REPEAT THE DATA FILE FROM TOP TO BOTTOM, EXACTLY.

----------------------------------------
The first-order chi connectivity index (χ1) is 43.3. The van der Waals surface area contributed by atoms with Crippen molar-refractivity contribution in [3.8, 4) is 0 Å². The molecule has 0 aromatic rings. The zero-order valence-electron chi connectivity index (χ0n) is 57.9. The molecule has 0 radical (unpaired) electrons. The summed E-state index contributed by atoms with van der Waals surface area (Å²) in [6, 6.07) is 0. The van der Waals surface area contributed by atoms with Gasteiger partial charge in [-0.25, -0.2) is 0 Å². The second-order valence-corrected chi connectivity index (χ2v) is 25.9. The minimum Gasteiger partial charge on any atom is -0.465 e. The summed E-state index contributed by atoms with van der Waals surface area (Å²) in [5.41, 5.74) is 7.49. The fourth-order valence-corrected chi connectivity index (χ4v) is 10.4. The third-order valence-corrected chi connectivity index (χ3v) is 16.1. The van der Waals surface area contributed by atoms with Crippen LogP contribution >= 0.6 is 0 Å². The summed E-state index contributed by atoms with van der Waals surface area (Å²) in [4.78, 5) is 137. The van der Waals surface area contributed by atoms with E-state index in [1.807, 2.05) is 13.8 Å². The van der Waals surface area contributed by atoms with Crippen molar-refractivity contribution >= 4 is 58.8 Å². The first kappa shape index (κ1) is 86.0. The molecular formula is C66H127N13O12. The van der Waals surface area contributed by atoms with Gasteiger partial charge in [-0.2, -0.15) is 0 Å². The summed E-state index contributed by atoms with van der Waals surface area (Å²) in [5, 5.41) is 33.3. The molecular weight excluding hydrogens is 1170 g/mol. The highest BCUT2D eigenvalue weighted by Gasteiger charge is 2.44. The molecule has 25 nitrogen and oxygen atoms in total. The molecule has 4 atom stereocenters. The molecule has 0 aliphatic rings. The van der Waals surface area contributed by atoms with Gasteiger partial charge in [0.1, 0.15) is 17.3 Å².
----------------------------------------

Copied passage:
The first-order chi connectivity index (χ1) is 43.3. The van der Waals surface area contributed by atoms with Crippen molar-refractivity contribution in [3.8, 4) is 0 Å². The molecule has 0 aromatic rings. The zero-order valence-electron chi connectivity index (χ0n) is 57.9. The molecule has 0 radical (unpaired) electrons. The summed E-state index contributed by atoms with van der Waals surface area (Å²) in [6, 6.07) is 0. The van der Waals surface area contributed by atoms with Gasteiger partial charge in [-0.25, -0.2) is 0 Å². The second-order valence-corrected chi connectivity index (χ2v) is 25.9. The minimum Gasteiger partial charge on any atom is -0.465 e. The summed E-state index contributed by atoms with van der Waals surface area (Å²) in [5.41, 5.74) is 7.49. The fourth-order valence-corrected chi connectivity index (χ4v) is 10.4. The third-order valence-corrected chi connectivity index (χ3v) is 16.1. The van der Waals surface area contributed by atoms with Crippen LogP contribution >= 0.6 is 0 Å². The summed E-state index contributed by atoms with van der Waals surface area (Å²) in [4.78, 5) is 137. The van der Waals surface area contributed by atoms with E-state index in [1.807, 2.05) is 13.8 Å². The van der Waals surface area contributed by atoms with Crippen molar-refractivity contribution >= 4 is 58.8 Å². The first kappa shape index (κ1) is 86.0. The molecular formula is C66H127N13O12. The van der Waals surface area contributed by atoms with Gasteiger partial charge in [-0.2, -0.15) is 0 Å². The summed E-state index contributed by atoms with van der Waals surface area (Å²) in [5, 5.41) is 33.3. The molecular weight excluding hydrogens is 1170 g/mol. The highest BCUT2D eigenvalue weighted by Gasteiger charge is 2.44. The molecule has 25 nitrogen and oxygen atoms in total. The molecule has 4 atom stereocenters. The molecule has 0 aliphatic rings. The van der Waals surface area contributed by atoms with Gasteiger partial charge in [0.1, 0.15) is 17.3 Å².